At the time of writing, Bitcoin was up by just 0.14% to $3,634.0, a morning low $3,625 and high $3,643.1 leaving the major support and resistance levels untested in the early hours.
The Bitcoin bulls will be looking for another weekend rally to reverse some of the January losses further, Bitcoin down 5.31% to the end of Friday. Investors may will be more cautious going into this weekend, following last Sunday’s sell-off, with any pullback to $3,500 levels to question near-term direction.
Bitcoin rose by 1.67% on Tuesday, following a 0.19% fall on Monday, to end the day at $3,639.1.
Off the back of a particularly range bound start to the week, which continued through the early hours of Tuesday, Bitcoin tumbled to a late morning intraday low $3,462. The sell-off saw Bitcoin slide through the first major support level at $3,545.10 and second major support level at $3,501.8 before recovering.
It was Bitcoin’s first visit to sub-$3,500 levels since 17th December and signalled, not only a pickup in cryptomarket volatility, but also a strong level of support for Bitcoin and the broader market, in spite of the return to tight ranges at the start of the year.
The Tuesday morning sell-off saw the total crypto market cap fall to $117.69bn before recovering to $120bn levels, with EOS and Tron’s TRX leading the rebound on Tuesday. EOS bounced back to end the day with a 5.27% gain, with Tron’s TRX enjoying a 2nd solid day, up 4.04% off the back of a 7.9% rally on Monday.
There was little coming from the news wires to deliver the late morning blow to Bitcoin and the broader market, with talk of Bitcoin being oversold at $3,500 levels contributing to the late morning bounce back.
While Tron’s TRX continues to buck the trend across the broader market, trailblazing its way through January, currently up 86%, the broader market looks to have reverted back to trend, a lack of differentiation across the cryptos creeping back into the market.
This could well shift once the Ethereum upgrade takes place in February. When considering a particularly weak start to the year for Ripple’s XRP, down 10.33%, some of the cryptos are certainly due for a bounce back, particularly when considering the successes that certain platforms have had over the last 12-18 months.
At the time of writing, Bitcoin was up 0.32% to $3,650.9, with moves through the early hours seeing Bitcoin fall from a morning high $3,661.1 to a morning low $3,631 .0 before recovering. Another range bound start to the day left the major support and resistance levels untested early on.
For the day ahead, a hold onto $3,600 levels would be needed to support a run at Tuesday’s high $3,682.1 to bring $3,700 levels and the first major resistance level at $3,726.8 into play before any pullback. Having failed to strike $3,700 levels for two consecutive days, support from the broader market would be needed for a break out from $3,600 levels later in the day.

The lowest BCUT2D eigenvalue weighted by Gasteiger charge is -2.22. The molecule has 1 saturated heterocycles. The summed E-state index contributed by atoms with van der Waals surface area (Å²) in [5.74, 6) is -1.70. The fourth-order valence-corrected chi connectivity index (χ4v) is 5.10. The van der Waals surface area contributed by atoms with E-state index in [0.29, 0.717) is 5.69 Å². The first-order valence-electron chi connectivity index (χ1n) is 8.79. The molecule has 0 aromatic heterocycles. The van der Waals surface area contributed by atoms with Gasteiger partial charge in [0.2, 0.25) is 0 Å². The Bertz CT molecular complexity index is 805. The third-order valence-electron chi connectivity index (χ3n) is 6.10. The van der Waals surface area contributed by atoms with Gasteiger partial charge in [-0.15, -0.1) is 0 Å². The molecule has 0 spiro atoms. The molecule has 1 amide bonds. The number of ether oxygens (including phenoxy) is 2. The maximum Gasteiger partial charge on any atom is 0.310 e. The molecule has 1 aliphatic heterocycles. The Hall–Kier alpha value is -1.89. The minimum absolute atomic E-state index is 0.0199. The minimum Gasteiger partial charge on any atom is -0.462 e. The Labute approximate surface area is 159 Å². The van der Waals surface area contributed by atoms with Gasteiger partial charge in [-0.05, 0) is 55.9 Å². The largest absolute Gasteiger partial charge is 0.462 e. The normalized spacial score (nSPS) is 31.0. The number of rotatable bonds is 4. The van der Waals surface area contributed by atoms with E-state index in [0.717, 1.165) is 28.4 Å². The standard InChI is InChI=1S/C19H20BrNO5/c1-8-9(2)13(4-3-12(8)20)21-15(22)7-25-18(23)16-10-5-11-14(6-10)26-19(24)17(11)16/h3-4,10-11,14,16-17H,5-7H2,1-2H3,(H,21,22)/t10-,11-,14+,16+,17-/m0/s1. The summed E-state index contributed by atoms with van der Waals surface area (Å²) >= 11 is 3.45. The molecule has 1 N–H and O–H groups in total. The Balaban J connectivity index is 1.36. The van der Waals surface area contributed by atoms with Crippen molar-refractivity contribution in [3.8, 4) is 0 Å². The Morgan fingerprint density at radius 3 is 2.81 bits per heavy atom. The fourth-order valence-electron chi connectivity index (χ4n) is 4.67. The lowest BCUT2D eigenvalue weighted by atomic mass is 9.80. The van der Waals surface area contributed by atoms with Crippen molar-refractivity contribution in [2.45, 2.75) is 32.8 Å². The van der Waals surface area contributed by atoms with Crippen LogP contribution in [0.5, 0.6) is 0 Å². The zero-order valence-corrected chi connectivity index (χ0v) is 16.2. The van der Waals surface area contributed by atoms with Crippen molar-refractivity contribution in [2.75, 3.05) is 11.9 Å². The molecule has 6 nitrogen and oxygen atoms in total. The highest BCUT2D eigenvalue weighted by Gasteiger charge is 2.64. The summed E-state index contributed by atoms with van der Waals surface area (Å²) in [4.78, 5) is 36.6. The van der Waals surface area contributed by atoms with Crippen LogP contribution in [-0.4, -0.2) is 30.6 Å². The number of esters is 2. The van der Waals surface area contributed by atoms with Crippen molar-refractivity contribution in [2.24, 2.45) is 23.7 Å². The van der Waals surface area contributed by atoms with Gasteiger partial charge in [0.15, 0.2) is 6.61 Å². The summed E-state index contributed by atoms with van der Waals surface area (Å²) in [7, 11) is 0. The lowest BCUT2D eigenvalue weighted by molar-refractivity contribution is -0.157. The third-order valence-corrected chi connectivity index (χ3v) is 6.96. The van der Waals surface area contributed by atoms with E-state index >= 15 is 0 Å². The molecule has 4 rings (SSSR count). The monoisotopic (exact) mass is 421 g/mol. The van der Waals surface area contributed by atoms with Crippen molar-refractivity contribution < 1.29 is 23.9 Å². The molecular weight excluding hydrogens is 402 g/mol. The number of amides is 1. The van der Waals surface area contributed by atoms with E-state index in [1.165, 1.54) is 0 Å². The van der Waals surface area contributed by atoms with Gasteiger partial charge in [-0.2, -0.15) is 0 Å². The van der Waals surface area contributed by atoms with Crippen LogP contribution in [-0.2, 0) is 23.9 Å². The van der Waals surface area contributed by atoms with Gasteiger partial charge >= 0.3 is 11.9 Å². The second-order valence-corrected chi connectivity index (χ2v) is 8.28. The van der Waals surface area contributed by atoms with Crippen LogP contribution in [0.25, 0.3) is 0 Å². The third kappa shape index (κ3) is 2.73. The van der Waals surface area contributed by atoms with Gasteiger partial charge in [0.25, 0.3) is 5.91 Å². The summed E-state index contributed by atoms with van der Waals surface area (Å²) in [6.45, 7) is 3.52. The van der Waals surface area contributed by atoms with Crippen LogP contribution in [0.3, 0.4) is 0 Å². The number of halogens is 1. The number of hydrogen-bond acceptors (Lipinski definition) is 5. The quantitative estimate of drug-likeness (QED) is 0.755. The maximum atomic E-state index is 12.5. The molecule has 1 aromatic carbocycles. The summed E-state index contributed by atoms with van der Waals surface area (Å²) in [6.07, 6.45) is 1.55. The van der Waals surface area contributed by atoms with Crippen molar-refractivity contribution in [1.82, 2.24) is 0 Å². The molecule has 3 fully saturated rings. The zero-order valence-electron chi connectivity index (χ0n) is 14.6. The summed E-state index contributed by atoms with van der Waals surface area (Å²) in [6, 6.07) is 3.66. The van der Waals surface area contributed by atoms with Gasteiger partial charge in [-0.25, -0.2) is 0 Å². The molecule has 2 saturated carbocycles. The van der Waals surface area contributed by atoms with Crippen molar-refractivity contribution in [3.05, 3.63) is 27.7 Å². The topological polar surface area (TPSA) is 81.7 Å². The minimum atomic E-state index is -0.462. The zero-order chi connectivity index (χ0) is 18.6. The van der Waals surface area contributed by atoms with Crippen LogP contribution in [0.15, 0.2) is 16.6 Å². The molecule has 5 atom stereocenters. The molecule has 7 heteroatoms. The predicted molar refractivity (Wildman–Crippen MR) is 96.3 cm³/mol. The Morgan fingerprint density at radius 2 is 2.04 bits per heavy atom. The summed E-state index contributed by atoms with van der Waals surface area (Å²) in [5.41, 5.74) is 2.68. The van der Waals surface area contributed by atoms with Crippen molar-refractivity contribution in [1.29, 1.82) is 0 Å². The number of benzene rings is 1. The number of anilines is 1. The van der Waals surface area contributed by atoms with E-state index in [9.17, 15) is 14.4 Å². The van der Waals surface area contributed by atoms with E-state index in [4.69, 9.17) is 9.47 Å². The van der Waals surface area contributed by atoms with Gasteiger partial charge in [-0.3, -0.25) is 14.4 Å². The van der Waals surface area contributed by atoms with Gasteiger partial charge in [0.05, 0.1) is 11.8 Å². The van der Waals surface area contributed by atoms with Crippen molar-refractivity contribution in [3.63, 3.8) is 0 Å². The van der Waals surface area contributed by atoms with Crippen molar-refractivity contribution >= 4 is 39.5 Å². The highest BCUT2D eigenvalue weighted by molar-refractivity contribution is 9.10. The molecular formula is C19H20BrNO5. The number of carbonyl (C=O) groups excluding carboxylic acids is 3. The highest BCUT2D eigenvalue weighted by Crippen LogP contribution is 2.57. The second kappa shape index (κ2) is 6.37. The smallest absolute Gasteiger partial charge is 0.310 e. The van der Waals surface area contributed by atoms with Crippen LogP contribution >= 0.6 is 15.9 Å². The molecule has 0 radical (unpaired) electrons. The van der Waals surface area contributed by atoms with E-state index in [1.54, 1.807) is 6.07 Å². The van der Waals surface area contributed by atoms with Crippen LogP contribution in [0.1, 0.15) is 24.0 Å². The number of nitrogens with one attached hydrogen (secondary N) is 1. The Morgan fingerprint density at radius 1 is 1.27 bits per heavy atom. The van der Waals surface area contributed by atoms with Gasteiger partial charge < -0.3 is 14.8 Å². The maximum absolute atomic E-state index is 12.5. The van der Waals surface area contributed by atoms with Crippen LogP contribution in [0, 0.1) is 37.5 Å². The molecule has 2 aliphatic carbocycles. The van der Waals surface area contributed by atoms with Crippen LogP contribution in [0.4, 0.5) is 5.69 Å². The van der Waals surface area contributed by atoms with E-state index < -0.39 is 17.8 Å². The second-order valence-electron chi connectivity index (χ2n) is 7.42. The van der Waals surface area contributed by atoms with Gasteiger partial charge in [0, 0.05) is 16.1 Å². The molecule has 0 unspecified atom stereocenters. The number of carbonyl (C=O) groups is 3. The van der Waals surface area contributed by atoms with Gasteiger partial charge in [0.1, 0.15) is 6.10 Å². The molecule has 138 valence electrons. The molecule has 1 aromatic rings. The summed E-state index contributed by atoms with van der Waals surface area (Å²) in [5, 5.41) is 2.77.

Failure to hold onto $3,600 levels could see Bitcoin call on support at the first major support level at $3,506.7 before recovering, sub-$3,500 levels unlikely to be tested, barring a meltdown event later in the day.
For the crypto bulls, recovering to $3,600 levels on Tuesday was not just a positive for Bitcoin, but the broader market, with Bitcoin likely to take the rest of the majors with it if sub-$3,000 levels were hit.
Volatility appears to be back and we can expect some more choppiness today should the recent trend in volumes across the broader market continue.
Bitcoin fell by 4.7% on Sunday, reversing a 2.36% from Saturday with interest, to end the day at $3,586.1.
The day’s losses wiped out Bitcoin’s gains from the week, which had largely come from a 4.41% rally on Monday, to end the week down by 0.13%.
An early morning intraday high $3,796.9 was the only bullish move of the day, with Bitcoin coming up short of the first major resistance level at $3,871.56 and, more importantly, $3,800 levels before hitting reverse.
Tracking the broader market, Bitcoin slid through the first major support level at $3,644.10 to a mid-day intraday low $3,543.0, calling on support at the second major support level at $3,564.63 before steadying.
Support through the afternoon saw Bitcoin avoid heavier losses whilst failing to recover $3,600 levels, the only positive for the Bitcoin bulls being a move back through the day’s second major support level at $3,543.0.
While there was no particularly negative news to drive Bitcoin and the majors deep into the red, the recently tight ranges and Bitcoin’s failure to push back through to $3,800 levels in the early hours of the day will have contributed to the late morning sell-off.
There’s been a lack of major news to support the broader market, with price support at $3,800 levels waning at the start of the year. A general consensus that the SEC may well hold back on reversing the rejection of 9 Bitcoin ETFs last year contributing to the limited upside that has left Bitcoin with its recent ranges.